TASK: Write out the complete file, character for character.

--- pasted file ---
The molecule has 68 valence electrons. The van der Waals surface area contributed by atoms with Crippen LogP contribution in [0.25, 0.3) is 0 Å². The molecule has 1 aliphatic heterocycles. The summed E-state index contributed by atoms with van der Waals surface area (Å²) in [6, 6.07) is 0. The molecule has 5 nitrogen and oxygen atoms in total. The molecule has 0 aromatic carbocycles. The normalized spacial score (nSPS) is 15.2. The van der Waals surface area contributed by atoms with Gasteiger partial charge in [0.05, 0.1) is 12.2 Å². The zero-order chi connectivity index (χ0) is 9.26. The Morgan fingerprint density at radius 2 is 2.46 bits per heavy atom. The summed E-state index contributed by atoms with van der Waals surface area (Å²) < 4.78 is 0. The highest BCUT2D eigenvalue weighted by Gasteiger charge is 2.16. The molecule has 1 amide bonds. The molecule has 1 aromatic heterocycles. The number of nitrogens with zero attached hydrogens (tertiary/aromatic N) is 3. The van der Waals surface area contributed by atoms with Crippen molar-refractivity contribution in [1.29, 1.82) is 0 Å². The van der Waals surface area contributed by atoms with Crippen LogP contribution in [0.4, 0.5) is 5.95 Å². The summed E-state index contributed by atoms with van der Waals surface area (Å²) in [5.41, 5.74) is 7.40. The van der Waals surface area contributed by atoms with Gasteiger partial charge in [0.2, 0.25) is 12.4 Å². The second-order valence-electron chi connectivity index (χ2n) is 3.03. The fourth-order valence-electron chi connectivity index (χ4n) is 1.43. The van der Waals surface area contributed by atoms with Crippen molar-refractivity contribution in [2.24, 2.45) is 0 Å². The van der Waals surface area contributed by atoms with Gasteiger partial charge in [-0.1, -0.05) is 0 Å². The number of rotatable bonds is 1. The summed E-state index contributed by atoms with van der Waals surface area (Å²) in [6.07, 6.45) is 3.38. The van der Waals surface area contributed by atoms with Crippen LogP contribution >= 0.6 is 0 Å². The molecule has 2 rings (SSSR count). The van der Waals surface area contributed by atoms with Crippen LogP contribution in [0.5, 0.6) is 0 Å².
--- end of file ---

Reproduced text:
The molecule has 68 valence electrons. The van der Waals surface area contributed by atoms with Crippen LogP contribution in [0.25, 0.3) is 0 Å². The molecule has 1 aliphatic heterocycles. The summed E-state index contributed by atoms with van der Waals surface area (Å²) in [6, 6.07) is 0. The molecule has 5 nitrogen and oxygen atoms in total. The molecule has 0 aromatic carbocycles. The normalized spacial score (nSPS) is 15.2. The van der Waals surface area contributed by atoms with Gasteiger partial charge in [0.05, 0.1) is 12.2 Å². The zero-order chi connectivity index (χ0) is 9.26. The Morgan fingerprint density at radius 2 is 2.46 bits per heavy atom. The summed E-state index contributed by atoms with van der Waals surface area (Å²) < 4.78 is 0. The highest BCUT2D eigenvalue weighted by Gasteiger charge is 2.16. The molecule has 1 amide bonds. The molecule has 1 aromatic heterocycles. The number of nitrogens with zero attached hydrogens (tertiary/aromatic N) is 3. The van der Waals surface area contributed by atoms with Crippen molar-refractivity contribution in [1.29, 1.82) is 0 Å². The van der Waals surface area contributed by atoms with Crippen LogP contribution in [0.4, 0.5) is 5.95 Å². The summed E-state index contributed by atoms with van der Waals surface area (Å²) in [5.41, 5.74) is 7.40. The van der Waals surface area contributed by atoms with Gasteiger partial charge in [0.2, 0.25) is 12.4 Å². The second-order valence-electron chi connectivity index (χ2n) is 3.03. The fourth-order valence-electron chi connectivity index (χ4n) is 1.43. The van der Waals surface area contributed by atoms with Crippen molar-refractivity contribution in [2.24, 2.45) is 0 Å². The van der Waals surface area contributed by atoms with Gasteiger partial charge in [-0.1, -0.05) is 0 Å². The number of rotatable bonds is 1. The summed E-state index contributed by atoms with van der Waals surface area (Å²) in [6.07, 6.45) is 3.38. The van der Waals surface area contributed by atoms with Crippen LogP contribution >= 0.6 is 0 Å². The molecule has 2 rings (SSSR count). The van der Waals surface area contributed by atoms with Crippen LogP contribution in [0.5, 0.6) is 0 Å².